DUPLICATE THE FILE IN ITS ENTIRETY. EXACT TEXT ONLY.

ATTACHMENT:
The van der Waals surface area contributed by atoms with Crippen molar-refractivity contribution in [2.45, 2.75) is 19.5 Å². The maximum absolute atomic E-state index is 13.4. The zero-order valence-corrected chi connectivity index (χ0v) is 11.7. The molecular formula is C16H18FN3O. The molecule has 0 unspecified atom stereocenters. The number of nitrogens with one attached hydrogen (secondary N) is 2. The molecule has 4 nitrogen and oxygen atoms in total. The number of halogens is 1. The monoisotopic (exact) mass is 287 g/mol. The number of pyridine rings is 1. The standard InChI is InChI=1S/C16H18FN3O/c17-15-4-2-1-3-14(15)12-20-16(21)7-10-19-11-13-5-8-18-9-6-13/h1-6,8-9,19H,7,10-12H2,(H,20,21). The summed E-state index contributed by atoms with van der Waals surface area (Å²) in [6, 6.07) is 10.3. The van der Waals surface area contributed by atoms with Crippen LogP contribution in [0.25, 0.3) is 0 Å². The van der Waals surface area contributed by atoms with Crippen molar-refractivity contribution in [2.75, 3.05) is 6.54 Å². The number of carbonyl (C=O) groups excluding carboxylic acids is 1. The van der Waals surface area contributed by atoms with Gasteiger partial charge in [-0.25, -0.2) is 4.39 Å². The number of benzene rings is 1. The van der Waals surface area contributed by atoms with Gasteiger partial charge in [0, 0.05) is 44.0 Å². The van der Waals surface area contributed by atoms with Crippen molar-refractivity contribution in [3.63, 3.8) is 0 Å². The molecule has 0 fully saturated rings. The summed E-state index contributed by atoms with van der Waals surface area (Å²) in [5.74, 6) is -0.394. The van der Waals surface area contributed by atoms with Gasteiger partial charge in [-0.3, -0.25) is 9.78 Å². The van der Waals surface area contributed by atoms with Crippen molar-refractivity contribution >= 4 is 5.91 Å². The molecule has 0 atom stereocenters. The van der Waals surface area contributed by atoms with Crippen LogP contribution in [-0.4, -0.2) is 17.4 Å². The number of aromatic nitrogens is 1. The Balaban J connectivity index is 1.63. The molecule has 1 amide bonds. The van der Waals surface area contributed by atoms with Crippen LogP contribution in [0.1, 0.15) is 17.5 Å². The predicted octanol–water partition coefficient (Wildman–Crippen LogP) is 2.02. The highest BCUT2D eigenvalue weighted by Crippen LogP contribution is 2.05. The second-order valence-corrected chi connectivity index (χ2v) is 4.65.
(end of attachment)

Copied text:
The van der Waals surface area contributed by atoms with Crippen molar-refractivity contribution in [2.45, 2.75) is 19.5 Å². The maximum absolute atomic E-state index is 13.4. The zero-order valence-corrected chi connectivity index (χ0v) is 11.7. The molecular formula is C16H18FN3O. The molecule has 0 unspecified atom stereocenters. The number of nitrogens with one attached hydrogen (secondary N) is 2. The molecule has 4 nitrogen and oxygen atoms in total. The number of halogens is 1. The monoisotopic (exact) mass is 287 g/mol. The number of pyridine rings is 1. The standard InChI is InChI=1S/C16H18FN3O/c17-15-4-2-1-3-14(15)12-20-16(21)7-10-19-11-13-5-8-18-9-6-13/h1-6,8-9,19H,7,10-12H2,(H,20,21). The summed E-state index contributed by atoms with van der Waals surface area (Å²) in [6, 6.07) is 10.3. The van der Waals surface area contributed by atoms with Crippen LogP contribution in [0.25, 0.3) is 0 Å². The van der Waals surface area contributed by atoms with Crippen molar-refractivity contribution in [2.75, 3.05) is 6.54 Å². The number of carbonyl (C=O) groups excluding carboxylic acids is 1. The van der Waals surface area contributed by atoms with Gasteiger partial charge in [-0.25, -0.2) is 4.39 Å². The number of benzene rings is 1. The van der Waals surface area contributed by atoms with Gasteiger partial charge in [0, 0.05) is 44.0 Å². The van der Waals surface area contributed by atoms with Crippen molar-refractivity contribution in [3.63, 3.8) is 0 Å². The molecule has 0 fully saturated rings. The summed E-state index contributed by atoms with van der Waals surface area (Å²) in [5.74, 6) is -0.394. The van der Waals surface area contributed by atoms with Gasteiger partial charge in [-0.3, -0.25) is 9.78 Å². The van der Waals surface area contributed by atoms with Crippen molar-refractivity contribution >= 4 is 5.91 Å². The molecule has 0 atom stereocenters. The van der Waals surface area contributed by atoms with Crippen LogP contribution in [-0.4, -0.2) is 17.4 Å². The number of aromatic nitrogens is 1. The Balaban J connectivity index is 1.63. The molecule has 1 amide bonds. The van der Waals surface area contributed by atoms with Crippen LogP contribution in [0.1, 0.15) is 17.5 Å². The predicted octanol–water partition coefficient (Wildman–Crippen LogP) is 2.02. The highest BCUT2D eigenvalue weighted by Crippen LogP contribution is 2.05. The second-order valence-corrected chi connectivity index (χ2v) is 4.65.